China Forum — Janet Carmosky On The Chinese Mindset

Learning Chinese

Janet Carmosky has been “doing China” since 1985 and she has lived in China for the bulk of the last twenty years, most of which time she was married to a Chinese businessperson. Her Chinese is incredible. She knows China.

To grossly summarize her talk, it went as follows:

  1. Americans think the Chinese lie and steal.
  2. China’s morality is not the same as ours. Ours is based on Judeo-Christian values. China’s is not.
  3. Key to dealing with China is to get into a network. Real guanxi.
  4. Chinese mindset is the following:
    • Tomorrow never comes. When it does, you can start all over anyway.
    • Never tell anyone what you are doing unless you know what will be done with that information.
    • Take the opportunity, even if that means breaking a contract.
    • Nobody operates independently. Survival depends on a network.
    • Do not trust anyone and respect only those in your network.
    • Teamwork and transparency are a drain on the system.

Ms. Carmosky also spoke a bit on the foreign companies that first went into China: Coca Cola, Eastman Kodak, AIG and Johnson & Johnson and how they managed to achieve what they have in China.

Though Ms. Carmosky clearly knows her stuff, I am not convinced her speech contributes towards doing business in China. Assuming everything she says to be true, how does that impact your business? As a China lawyer, I can say it mostly should not.

As Ronald Reagan used to say,”trust, but verify.” This advice generally makes sense everywhere, not just in China. No matter how much you trust the people with whom you are dealing, there will always be times when a contract is necessary. No matter what the tendencies of your Chinese employees may be to “lie and steal,” you must make clear that such actions by your employees (particularly if it comes to paying bribes and receiving kickbacks) simply will not be tolerated and will lead to immediate firing.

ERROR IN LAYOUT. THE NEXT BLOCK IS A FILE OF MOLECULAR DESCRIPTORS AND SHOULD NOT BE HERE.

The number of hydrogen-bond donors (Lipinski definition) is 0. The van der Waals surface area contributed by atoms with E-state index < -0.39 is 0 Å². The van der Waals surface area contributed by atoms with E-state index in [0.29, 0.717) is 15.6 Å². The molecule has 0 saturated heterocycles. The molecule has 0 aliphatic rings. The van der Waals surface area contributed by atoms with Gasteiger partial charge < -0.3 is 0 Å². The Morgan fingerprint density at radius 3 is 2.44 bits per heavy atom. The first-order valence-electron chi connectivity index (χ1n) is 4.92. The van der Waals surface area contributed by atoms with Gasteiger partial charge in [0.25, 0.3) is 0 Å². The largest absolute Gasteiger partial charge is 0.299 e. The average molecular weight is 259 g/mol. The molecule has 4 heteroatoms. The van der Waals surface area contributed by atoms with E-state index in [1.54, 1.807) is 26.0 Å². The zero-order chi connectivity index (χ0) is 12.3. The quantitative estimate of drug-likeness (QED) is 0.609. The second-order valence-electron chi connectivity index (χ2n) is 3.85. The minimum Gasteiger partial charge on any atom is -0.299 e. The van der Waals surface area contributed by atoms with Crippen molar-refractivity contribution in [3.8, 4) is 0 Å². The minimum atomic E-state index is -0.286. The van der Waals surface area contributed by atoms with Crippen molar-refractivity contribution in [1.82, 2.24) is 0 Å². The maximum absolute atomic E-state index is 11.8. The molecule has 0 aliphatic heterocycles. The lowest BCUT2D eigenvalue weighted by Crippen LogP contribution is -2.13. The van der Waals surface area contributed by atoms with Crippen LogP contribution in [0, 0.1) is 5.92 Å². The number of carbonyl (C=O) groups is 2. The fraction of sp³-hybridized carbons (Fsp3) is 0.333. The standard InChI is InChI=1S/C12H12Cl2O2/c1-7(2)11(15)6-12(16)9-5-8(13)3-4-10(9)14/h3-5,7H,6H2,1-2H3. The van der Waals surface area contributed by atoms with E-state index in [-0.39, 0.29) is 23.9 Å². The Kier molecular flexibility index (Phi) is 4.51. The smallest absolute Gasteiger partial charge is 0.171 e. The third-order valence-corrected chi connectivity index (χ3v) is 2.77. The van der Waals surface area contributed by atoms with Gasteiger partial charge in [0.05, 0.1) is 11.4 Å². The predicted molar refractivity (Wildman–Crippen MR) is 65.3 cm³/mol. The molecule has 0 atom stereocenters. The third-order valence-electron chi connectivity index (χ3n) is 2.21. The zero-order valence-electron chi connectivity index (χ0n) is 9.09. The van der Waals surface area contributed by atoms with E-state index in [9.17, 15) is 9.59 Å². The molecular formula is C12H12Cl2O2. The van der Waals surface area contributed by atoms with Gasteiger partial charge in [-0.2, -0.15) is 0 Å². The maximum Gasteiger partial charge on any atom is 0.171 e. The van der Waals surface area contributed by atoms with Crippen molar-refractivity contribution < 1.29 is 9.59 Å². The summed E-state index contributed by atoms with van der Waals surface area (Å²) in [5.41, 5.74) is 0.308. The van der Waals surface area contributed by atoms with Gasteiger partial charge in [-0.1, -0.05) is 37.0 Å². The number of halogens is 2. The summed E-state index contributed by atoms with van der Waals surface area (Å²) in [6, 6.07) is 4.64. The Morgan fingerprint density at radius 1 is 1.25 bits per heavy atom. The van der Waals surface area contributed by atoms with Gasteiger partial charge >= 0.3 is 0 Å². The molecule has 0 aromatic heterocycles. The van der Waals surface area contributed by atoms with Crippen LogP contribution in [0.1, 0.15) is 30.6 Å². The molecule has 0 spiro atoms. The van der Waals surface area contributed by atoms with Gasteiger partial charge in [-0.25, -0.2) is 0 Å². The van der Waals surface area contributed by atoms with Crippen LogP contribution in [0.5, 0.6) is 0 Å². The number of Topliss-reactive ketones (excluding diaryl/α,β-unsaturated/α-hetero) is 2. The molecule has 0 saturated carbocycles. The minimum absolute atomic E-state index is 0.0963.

I also take issue with Ms. Carmosky calling for Westerners to get into a Chinese network as I think that is nearly impossible to achieve. I tend to believe Westerners who think they are in a Chinese network are — almost without exception — operating under a potentially dangerous illusion. Steve Dickinson, our law firm’s lead China lawyer, has been involved with China for nearly thirty years and his Chinese is so good that Chinese people in China often refuse to believe he is an American; they think he is from one of China’s more exotic provinces. Yet Steve will readily admit he is not in any networks and he will say he never will be. As he puts it: “How can I compete with people who are from the same hometown, have the same uncle, went to the same high school, the same college, have the same culture? I can’t.”

This is not to say that foreign companies doing business in China should not strive to achieve strong and long lasting relationships with those with whom they deal, because they most emphatically should. But at the same time, do not lose sight of the fact that you will always be an outsider.

What do you think?

17 responses to “China Forum — Janet Carmosky On The Chinese Mindset”

  1. I actually found the points that Mr. Carmosky made somewhat insulting, which may pose a problem if you are trying to do business.
    The most important thing that you need to know about Chinese is that Chinese are people and vast generalizations about groups people aren’t usually accurate. I have no doubt that a lot of Chinese people (as do Americans) lie, cheat, and steal and have short term thinking, but I think it is absurd to make that a generalization.